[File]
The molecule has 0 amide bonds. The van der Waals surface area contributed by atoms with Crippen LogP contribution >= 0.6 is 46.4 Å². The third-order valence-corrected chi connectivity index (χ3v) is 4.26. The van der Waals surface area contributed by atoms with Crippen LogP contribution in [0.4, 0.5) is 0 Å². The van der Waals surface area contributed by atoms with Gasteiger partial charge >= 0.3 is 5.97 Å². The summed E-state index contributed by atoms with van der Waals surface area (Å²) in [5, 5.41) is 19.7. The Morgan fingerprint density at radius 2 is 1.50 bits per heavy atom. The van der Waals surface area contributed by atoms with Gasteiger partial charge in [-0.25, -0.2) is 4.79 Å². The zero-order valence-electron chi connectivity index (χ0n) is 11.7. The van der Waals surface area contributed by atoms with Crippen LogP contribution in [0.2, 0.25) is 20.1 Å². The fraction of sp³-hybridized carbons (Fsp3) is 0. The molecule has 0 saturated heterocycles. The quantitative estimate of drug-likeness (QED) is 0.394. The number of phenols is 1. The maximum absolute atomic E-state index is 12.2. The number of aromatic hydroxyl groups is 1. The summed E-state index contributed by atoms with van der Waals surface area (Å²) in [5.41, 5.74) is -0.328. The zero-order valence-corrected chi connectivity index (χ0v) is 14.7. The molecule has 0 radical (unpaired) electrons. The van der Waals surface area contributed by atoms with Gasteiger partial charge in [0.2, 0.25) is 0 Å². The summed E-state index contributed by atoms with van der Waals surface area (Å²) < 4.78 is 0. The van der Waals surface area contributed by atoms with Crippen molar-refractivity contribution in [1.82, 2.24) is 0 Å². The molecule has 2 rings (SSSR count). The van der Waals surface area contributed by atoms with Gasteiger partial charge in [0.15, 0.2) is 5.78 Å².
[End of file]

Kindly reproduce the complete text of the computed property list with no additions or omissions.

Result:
The molecule has 0 amide bonds. The van der Waals surface area contributed by atoms with Crippen LogP contribution >= 0.6 is 46.4 Å². The third-order valence-corrected chi connectivity index (χ3v) is 4.26. The van der Waals surface area contributed by atoms with Crippen LogP contribution in [0.4, 0.5) is 0 Å². The van der Waals surface area contributed by atoms with Gasteiger partial charge >= 0.3 is 5.97 Å². The summed E-state index contributed by atoms with van der Waals surface area (Å²) in [5, 5.41) is 19.7. The Morgan fingerprint density at radius 2 is 1.50 bits per heavy atom. The van der Waals surface area contributed by atoms with Gasteiger partial charge in [-0.25, -0.2) is 4.79 Å². The zero-order valence-electron chi connectivity index (χ0n) is 11.7. The van der Waals surface area contributed by atoms with Crippen LogP contribution in [0.2, 0.25) is 20.1 Å². The fraction of sp³-hybridized carbons (Fsp3) is 0. The molecule has 0 saturated heterocycles. The quantitative estimate of drug-likeness (QED) is 0.394. The number of phenols is 1. The maximum absolute atomic E-state index is 12.2. The number of aromatic hydroxyl groups is 1. The summed E-state index contributed by atoms with van der Waals surface area (Å²) in [5.41, 5.74) is -0.328. The zero-order valence-corrected chi connectivity index (χ0v) is 14.7. The molecule has 0 radical (unpaired) electrons. The van der Waals surface area contributed by atoms with Gasteiger partial charge in [0.2, 0.25) is 0 Å². The summed E-state index contributed by atoms with van der Waals surface area (Å²) < 4.78 is 0. The van der Waals surface area contributed by atoms with Crippen molar-refractivity contribution in [1.82, 2.24) is 0 Å². The molecule has 2 rings (SSSR count). The van der Waals surface area contributed by atoms with Gasteiger partial charge in [0.15, 0.2) is 5.78 Å².